I have just become interested in hummingbirds. See that you have a lovely spot here on LI-my wish for you is that you become well and are able to do what you wish with your property. Hope to be able to visit this summer-I alive in Islip-but your health comes first. God speed!ReplyDelete
Thank you for your kind comment, and I'm delighted to hear of your new interest in hummingbirds - they are indeed fascinating.ReplyDelete
I agree in that I hope you become well and are able to do what you wish with your property. Last year I found your blog and read about your experiences. While it's not quite the lovely sanctuary you have created, I now have a successful hummingbird garden in NYC. So thank you!ReplyDelete
Examiningroots, thanks for your support. I'm delighted that you have established a hummingbird garden in the city, the garden will give you joy and the hummers sustenance, and when the 2 come together - pure bliss!ReplyDelete
Best wishes for a speedy and complete recovery Paul! Sorry to hear that you were so sick. Rest and get well.ReplyDelete
Sonia - thanks for your kind wishes - am taking the first steps on a long recovery path.Delete
Hi Paul... I am sorry to hear that you have not been feeling well and I pray you are better soon. I feel that Yes you should do as you wish with your property. I have to tell you that I have learned so much from visiting and volunteering at your sanctuary. I share all I have learned with everyone so that this continues for many years to come. I remember the very first time I saw a ruby throat was at my childhood home under my granmother's mimosa tree. Ironically,my home was close to Islip Terrace where my daughter's friend saw her first one ... I was transfixed watching and could not breathe and thought I must be seeing things. Once I made my first visit to your sanctuary, I came home and put up feeders and planted more butterfly bushes and one night almost burst from excitement at my first real sighting .. I had seen one years before looking but had no idea what to do .. until I met you and learned from your sanctuary . I owe this passion to you . If you did nothing else Paul, you lit such a fire under those of us who value the beautfy of hummingbirds and from you have learned how to bring them to us and keep them coming back and sharing the magic with everyone we meet . Thank you from the bottom of my heart .. as much of this came at a time in my life where I needed some magic and it came in the form of a tiny beautiful bird and man who has an amazing passion for sharing his knowledge of them.. whatever happens .. I will never forget and not stop telling the story of your sanctuary, Someone should write a book about you .It would be lovely . Love and Hugs ... Carolyn :)ReplyDelete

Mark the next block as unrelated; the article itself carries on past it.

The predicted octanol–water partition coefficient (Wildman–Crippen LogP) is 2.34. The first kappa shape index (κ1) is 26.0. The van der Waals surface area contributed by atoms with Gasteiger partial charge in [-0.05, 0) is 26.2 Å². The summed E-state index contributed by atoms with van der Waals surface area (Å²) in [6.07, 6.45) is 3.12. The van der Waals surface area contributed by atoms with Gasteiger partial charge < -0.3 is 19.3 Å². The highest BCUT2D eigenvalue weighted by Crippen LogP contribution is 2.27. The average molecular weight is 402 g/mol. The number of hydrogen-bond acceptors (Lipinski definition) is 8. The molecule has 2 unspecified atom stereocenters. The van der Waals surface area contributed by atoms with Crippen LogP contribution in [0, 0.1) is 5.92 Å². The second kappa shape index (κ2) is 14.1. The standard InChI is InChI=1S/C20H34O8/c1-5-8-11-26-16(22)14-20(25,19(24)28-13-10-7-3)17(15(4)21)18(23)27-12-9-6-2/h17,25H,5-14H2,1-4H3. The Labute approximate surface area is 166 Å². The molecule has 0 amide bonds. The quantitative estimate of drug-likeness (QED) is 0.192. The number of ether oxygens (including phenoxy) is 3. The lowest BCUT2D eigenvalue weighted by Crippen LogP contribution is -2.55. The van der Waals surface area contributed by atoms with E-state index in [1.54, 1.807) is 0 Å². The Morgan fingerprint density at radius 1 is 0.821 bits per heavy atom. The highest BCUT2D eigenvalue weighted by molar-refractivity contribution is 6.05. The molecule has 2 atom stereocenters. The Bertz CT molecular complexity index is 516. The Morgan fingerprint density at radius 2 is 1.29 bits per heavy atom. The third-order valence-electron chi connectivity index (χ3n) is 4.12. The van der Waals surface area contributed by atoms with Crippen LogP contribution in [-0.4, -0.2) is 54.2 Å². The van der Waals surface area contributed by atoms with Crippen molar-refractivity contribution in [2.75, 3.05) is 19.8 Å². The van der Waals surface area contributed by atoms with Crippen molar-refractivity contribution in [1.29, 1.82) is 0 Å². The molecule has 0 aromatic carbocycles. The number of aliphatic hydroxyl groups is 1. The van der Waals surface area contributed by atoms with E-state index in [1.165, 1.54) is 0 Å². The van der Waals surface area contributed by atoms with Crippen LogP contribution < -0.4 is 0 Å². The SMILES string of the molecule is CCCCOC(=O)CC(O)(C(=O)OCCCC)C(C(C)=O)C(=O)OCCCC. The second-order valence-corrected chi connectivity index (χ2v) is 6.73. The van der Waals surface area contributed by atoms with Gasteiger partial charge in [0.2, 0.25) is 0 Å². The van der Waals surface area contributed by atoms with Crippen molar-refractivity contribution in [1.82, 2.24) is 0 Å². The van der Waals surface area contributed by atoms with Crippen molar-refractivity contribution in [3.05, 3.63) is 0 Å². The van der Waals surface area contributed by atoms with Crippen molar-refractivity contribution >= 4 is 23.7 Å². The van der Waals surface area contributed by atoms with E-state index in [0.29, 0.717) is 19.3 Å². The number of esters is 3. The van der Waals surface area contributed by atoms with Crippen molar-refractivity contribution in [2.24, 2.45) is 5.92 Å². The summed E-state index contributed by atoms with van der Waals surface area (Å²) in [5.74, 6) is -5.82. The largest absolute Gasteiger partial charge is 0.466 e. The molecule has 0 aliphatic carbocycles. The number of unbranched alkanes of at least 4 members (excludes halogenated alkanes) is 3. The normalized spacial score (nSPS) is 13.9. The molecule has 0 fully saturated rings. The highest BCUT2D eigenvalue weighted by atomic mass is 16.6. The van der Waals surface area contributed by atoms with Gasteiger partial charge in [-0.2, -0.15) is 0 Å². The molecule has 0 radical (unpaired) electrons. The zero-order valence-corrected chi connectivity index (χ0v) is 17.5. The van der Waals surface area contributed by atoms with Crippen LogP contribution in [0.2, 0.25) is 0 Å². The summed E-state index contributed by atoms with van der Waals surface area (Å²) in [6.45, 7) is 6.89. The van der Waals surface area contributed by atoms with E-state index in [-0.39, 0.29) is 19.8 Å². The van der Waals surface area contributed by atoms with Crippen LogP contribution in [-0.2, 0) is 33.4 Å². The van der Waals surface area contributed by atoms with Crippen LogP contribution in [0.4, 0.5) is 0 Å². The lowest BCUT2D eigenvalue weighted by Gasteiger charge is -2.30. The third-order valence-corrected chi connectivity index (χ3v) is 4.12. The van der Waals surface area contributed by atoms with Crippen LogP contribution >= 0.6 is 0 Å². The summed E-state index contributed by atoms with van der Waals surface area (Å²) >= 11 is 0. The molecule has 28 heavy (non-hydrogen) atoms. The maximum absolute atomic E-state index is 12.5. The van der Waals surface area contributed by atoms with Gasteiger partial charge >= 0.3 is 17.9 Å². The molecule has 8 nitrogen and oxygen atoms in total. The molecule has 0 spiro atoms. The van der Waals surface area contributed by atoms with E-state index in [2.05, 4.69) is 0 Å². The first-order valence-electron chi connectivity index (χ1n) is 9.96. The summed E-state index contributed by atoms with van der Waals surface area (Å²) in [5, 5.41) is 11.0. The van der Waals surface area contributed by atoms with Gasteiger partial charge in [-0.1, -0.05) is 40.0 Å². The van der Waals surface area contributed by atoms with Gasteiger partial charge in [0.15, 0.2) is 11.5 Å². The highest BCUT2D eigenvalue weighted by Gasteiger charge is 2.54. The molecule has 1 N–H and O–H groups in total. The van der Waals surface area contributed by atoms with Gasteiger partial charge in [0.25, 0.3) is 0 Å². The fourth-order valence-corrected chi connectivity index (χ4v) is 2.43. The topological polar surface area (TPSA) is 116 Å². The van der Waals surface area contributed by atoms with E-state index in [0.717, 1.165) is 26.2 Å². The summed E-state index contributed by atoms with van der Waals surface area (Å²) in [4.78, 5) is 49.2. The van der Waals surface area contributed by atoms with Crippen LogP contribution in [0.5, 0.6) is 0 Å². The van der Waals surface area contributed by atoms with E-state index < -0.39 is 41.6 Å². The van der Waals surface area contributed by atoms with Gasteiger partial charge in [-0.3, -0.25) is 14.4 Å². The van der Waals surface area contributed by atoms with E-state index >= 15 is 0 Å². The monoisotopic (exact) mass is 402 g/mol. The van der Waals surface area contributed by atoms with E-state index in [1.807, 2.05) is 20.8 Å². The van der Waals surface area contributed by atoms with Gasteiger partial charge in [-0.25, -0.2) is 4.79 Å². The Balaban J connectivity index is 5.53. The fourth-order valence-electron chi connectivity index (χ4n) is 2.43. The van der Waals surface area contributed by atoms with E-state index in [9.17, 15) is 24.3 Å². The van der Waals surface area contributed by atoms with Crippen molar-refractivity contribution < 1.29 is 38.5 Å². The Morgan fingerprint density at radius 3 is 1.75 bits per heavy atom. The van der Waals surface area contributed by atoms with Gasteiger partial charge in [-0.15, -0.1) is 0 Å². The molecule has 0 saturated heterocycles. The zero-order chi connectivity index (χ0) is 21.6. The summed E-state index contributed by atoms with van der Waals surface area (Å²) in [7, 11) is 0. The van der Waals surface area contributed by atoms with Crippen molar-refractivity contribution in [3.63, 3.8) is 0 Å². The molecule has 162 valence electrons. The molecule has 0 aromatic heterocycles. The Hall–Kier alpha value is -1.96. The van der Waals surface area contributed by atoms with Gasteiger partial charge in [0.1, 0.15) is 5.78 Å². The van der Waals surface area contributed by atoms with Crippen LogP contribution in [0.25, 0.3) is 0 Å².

Carolyn - thanks for your heartwarming story. I think I'm on the first steps of what will be a long recovery, but I should be able to film any hummers that come to my newly-hung feeders, and hopefully have something for this blog. I appreciate your kind encouragement. Let's hope the summer is good hummerwise!ReplyDelete